Anonymous said...

Steve looks pretty cool for an old dude.

Anonymous said...

OT/ why did you put a picture of Mario Diaz-Balart as the profile pic on your blog?

BOO said...

Who is saying that all guns should be banned, other than a few far-left loons?

I am not even sure how a gun confiscation program would work considering there are close to 300 million guns in private ownership in the USA.

But this idea that gun regulation is considered evil by most conservatives is strange. The sale of alcohol, tabbaco, prescription drugs, and explosives is regulated. I don't see why guns have to be an exception.

The conservative solution to gun violence in America always seems to be arming even more people. This is madness. The wide availablity of guns obviously has consequences, but conservatives are unwilling to even acknowledge this basic fact.

David Davenport said...

The prototype for Bonnie and Clyde was the movie Gun Crazy, released in 1950*. GC is a better flick than B&C, in my opinion. For one thing, Gun Crrazy doesn't blame things on Southerners or hick cops.

*... 1950 release date -> This thread can digress into fim noir versus the 1960's and later zeitgeist.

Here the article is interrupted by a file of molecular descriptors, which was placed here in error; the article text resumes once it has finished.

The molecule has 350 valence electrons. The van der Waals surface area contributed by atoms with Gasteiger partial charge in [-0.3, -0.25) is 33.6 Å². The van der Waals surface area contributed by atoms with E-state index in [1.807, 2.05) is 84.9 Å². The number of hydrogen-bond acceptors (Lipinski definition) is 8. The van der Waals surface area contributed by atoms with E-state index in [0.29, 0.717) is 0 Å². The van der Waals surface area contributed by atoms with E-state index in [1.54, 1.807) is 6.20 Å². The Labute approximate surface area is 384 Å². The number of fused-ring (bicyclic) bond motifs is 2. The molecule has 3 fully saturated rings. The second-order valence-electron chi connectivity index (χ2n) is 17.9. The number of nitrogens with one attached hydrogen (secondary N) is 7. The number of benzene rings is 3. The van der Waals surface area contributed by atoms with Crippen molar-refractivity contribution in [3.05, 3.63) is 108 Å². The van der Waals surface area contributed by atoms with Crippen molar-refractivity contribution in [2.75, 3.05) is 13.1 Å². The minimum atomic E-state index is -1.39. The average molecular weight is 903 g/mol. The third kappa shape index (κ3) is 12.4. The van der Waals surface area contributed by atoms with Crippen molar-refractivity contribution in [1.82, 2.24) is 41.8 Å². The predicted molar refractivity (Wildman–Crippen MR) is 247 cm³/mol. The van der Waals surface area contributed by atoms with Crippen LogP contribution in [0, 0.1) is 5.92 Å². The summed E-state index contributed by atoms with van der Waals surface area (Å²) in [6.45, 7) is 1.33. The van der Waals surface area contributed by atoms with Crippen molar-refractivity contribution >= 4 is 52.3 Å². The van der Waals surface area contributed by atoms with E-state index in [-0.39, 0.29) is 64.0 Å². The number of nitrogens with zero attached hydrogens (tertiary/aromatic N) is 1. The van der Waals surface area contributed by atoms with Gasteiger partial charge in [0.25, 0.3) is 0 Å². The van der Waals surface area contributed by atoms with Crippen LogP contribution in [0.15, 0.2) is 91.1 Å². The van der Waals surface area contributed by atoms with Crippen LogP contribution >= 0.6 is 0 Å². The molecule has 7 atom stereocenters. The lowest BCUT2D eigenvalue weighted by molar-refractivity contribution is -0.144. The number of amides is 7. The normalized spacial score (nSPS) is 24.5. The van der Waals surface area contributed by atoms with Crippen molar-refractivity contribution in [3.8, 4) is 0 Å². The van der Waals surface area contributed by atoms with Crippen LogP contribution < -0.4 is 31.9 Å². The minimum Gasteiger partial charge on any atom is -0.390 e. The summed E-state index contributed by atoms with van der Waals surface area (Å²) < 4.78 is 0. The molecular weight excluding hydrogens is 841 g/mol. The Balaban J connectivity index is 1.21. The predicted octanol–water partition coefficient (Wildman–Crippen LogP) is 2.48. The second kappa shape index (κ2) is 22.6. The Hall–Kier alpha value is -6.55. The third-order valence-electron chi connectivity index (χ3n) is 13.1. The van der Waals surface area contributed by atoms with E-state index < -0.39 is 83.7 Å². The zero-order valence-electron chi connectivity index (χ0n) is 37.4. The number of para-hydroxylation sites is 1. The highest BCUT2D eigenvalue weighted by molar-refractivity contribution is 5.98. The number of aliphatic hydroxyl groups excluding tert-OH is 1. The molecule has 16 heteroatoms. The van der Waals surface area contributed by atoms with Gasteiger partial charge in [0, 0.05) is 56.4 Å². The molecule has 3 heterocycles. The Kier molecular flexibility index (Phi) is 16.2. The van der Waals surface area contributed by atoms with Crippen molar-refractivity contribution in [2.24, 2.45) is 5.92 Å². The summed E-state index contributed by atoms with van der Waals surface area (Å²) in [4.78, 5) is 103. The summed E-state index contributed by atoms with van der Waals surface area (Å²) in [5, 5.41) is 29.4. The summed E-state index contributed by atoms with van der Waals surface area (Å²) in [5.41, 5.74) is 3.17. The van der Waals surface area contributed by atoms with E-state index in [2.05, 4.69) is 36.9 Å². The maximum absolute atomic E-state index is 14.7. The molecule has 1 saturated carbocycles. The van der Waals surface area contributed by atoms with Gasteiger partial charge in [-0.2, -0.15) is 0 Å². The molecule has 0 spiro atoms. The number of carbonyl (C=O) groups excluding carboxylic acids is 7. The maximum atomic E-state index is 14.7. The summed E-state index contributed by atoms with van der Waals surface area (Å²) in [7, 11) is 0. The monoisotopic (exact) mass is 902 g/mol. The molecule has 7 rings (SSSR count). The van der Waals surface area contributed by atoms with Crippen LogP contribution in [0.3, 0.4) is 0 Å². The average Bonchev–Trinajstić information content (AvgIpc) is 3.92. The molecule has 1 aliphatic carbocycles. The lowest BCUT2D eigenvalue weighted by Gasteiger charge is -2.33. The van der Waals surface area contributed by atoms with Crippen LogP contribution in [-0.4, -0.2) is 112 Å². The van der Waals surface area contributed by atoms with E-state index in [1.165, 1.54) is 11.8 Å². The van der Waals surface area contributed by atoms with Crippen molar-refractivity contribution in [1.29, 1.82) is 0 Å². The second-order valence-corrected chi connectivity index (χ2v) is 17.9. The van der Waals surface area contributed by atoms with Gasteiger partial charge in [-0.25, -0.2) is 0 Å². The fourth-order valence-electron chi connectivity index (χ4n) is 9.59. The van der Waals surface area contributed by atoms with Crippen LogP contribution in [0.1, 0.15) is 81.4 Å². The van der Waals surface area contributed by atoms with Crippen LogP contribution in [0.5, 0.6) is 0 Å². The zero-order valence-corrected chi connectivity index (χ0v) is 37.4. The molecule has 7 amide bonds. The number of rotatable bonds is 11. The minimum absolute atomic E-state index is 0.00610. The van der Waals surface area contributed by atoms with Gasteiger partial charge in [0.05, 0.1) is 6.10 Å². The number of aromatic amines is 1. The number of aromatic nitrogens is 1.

/////////////////

Since we cannot lock up young thugs forever and throw away the key or just shoot them in the back of the head, what is to be done with them?
There is no good answer.


Huh? Many American states still have the remedies of the death penalty or life in prison without parole. What are you talking about? Are you a foreigner?

David Davenport said...

The conservative solution to gun violence in America always seems to be arming even more people. This is madness.

Please explain why this is madness.

David Davenport said...

fim noir

Sorry, film noir.

TontoBubbaGoldstein said...

The fact that conservatives will blame everything but guns is comical.


I guess I just don't "get" the joke.

The US has approximately 90 guns for every 100 people. Mexico has 15.
Mexico's gun homicide rate is 10 per 100,000 people per year. The US rate is less than 4 per 100,000 per year.

So...yeah....It must be the guns.
/sarcasm

Maguro said...

Who is saying that all guns should be banned, other than a few far-left loons?

I am not even sure how a gun confiscation program would work considering there are close to 300 million guns in private ownership in the USA.

But this idea that gun regulation is considered evil by most conservatives is strange. The sale of alcohol, tabbaco, prescription drugs, and explosives is regulated. I don't see why guns have to be an exception.


Guns aren't the exception. Guns are absolutely regulated in US, anyone claiming they're not is either stupid or disingenuous.